I don’t feel like anything’s changed as far as my drumming, there wasn’t a lot of conscious thinking like, “I’m going to try this weird idea here.” It kind of just feels whatever we’re doing, there’s a slow, creeping new expansion into new territories. There have been eureka moments over the twenty years I’ve been playing, but I wasn’t thinking about it a lot on this record. There’s definitely some straight-up challenging, like coordination-wise challenging, parts. Some muscles that were a little more atrophied than others that needed some strengthening. I think the cool thing with this band is that we all wanted to do it, and just see what it was. We were all like, “let’s do a band,” it just came from the desire to do it in the first place. I like that it falls into a place that’s uncategorizable. Part of the reason why I’m really excited to have it come out is I’m really interested in what people think. Though somebody will tear it apart, I’m curious to read that too.
This [Ex Eye album] is one which might catch on to a certain extent, because it’s interesting, but fun. There’s some jammable parts, there’s some really catchy — barring any negative connotations of that word — bits. But also it’s a serious album with a lot of musicianship going on too.
I think the good thing about it is that we all take playing music really seriously, but we don’t take ourselves as a band that seriously. It makes for a really nice combination of freedom in the music and also just enjoying the hang, and enjoying the creative process together. We goof around a lot — it’s a really important thing for a band to be able to goof around with each other. With freedom, you can really land somewhere you wouldn’t have if you didn’t feel as comfortable. I’m so tickled to be able to get to do this band with these guys, I think they’re some of the best musicians I’ve ever played with. It’s nice to arrive at this place where it feels like the people I’m doing this with know how to do it in a way that will contribute to being able to thrive.
You mentioned that this band has physicality to it, and that reverberates well live. If you look at other bands — Meshuggah, though this isn’t a Meshuggah band in any way — but Meshuggah live has that physicality big-time.
Oh yeah. I’m really personally satisfied when I see a band that’s really going in on what they’re doing, really intense and fast and heavy, or even just more focused, whatever, this sort-of combination of seeing the musician really do this thing well, but also enjoy it. I like that in my music. I think one of the things that’s good about the band is you see we’re all taking it seriously, but it’s clear that we’re enjoying it. That’s what I like to see when I see a band, I don’t want to see a band that’s not having a good time.
When you guys play live and you feel that intensity, do you see that intensity in the faces of the people watching, or do you feel that reciprocated in their reactions?
It’s the best when you do, that’s for sure. That’s why I think it’s important to be able to see the crowd when you play. Sometimes a big stage or a way a venue is set up can sometimes discourage a situation, but when people are really feeling it — and you can see that — that is definitely the best. When that cycle is happening, that’s when things really elevate, that’s when it’s at its most satisfying and fun.
It sounds like you’re breaking out of any constrictions you might have had and just doing what you want to do with the drums, in the presence of other excellent musicians. I think that’s what builds into how natural Ex Eye feels, especially for a debut album. A lot of debut albums, bands are trying to do this or that, or try to put something out there that really makes a difference, but they forget that playing an instrument is enjoyable.
That’s my favorite thing about it. The cool thing about this is that there have been a lot of little things that have happened, like getting to play with this person, or getting together with these people and doing a session. All these little potential possibilities of some of the people I love to play with. We all can do it, everybody is putting time into making this happen. There’s a freedom about this band, and the fact that it came together because we all wanted to do it together. I’m just really thankful to get to do this.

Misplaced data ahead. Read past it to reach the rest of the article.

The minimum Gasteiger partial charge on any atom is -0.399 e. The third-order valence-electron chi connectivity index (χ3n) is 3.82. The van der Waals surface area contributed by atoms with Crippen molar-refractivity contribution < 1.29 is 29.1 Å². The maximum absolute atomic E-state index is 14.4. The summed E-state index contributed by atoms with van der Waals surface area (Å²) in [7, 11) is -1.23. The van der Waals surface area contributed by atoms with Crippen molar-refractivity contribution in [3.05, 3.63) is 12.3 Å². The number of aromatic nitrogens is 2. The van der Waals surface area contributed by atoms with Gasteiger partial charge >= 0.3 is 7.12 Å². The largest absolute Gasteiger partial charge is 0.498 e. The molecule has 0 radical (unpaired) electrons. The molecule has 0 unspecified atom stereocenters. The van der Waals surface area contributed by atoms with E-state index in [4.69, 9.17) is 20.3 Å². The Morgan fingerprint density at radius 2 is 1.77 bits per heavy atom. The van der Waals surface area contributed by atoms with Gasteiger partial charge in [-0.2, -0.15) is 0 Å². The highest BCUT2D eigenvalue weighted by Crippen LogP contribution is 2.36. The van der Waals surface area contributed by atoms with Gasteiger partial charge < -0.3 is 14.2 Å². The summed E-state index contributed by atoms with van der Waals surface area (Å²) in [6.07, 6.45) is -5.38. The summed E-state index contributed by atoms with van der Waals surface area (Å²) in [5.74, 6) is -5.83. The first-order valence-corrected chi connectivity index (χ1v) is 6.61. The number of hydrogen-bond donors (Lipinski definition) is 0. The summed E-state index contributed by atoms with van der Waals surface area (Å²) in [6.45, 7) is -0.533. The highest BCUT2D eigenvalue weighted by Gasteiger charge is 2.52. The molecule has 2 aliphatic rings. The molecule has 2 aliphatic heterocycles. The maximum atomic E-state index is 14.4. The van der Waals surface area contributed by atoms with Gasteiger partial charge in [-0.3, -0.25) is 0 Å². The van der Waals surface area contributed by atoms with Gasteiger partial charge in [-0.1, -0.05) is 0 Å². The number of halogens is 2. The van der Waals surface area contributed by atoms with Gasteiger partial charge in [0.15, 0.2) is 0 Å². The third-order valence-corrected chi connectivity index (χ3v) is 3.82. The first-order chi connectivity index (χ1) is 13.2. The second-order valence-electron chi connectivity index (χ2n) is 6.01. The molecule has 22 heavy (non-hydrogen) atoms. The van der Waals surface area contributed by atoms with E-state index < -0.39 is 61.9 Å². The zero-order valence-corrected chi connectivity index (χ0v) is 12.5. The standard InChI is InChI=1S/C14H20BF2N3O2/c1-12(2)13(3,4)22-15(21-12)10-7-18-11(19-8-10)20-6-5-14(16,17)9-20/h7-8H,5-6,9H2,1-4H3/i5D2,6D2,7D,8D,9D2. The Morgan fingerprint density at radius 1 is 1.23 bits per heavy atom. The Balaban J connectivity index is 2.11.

Related to how you said Ex Eye came together, do you believe in fate at all?
I believe that everything that’s going to happen, happens. I don’t know about predetermination, my inkling is that it’s more about being free, and the more free you are — you have to free yourself — the more you free yourself from various things that control or hold you up, the more open you are to these possibilities. Making the things you want happen, but also discovering things you didn’t even know you want and having them be the things you want more than anything. There’s this constant “work” of things that you’re dealing with inside yourself. So I don’t know about fate, but maybe everything’s fated. I’ve definitely had flashes of the future that haven’t happened yet, but sometimes deja vu happens to. Maybe I’ve done this before. It’s a good question, what do you think?
It’s tough, I take the agnostic viewpoint. It’s like, do you really know? The more you untie yourself from external bounds, the happier you end up. Lots of people get caught up in what’s prescribed, or what’s the norm, or what’s stated. But instead if they focus on pure emotion — like enjoying yourself — then you end up finding things that you didn’t expect to find. I think there’s joy in that, and that’s what brings joy to life in general.
You know the lazy river ride, like at the water park? You kind of float down the river and not grab onto stuff. But then sometimes you have to paddle. You don’t want to go over the waterfall.
Or some guy behind you pisses in the water and you paddle real hard to get the hell out of the way.
Yeah, I don’t know to avoid pee in the water — it seems like you’re just in it. I think you’ll just have to accept that there’s pee in the water. You can extend that metaphor. It’s like the lazy river ride in all the ways that it is. You get attached to yourself when you get attached to these things in your life or you get attached to ways of thinking. I’m so attached to so much and trying to work through so much stuff — I think that work just keeps going forever. Clenching and unclenching.
From the band: “Ex Eye makes music of power, control, motion and intention; music composed with precise, clockwork intricacy and ecstatic abandon. It is hard, heavy music — aggressive, cathartic, and thrilling.” Learn more about Fox here. Stream and purchase the album here.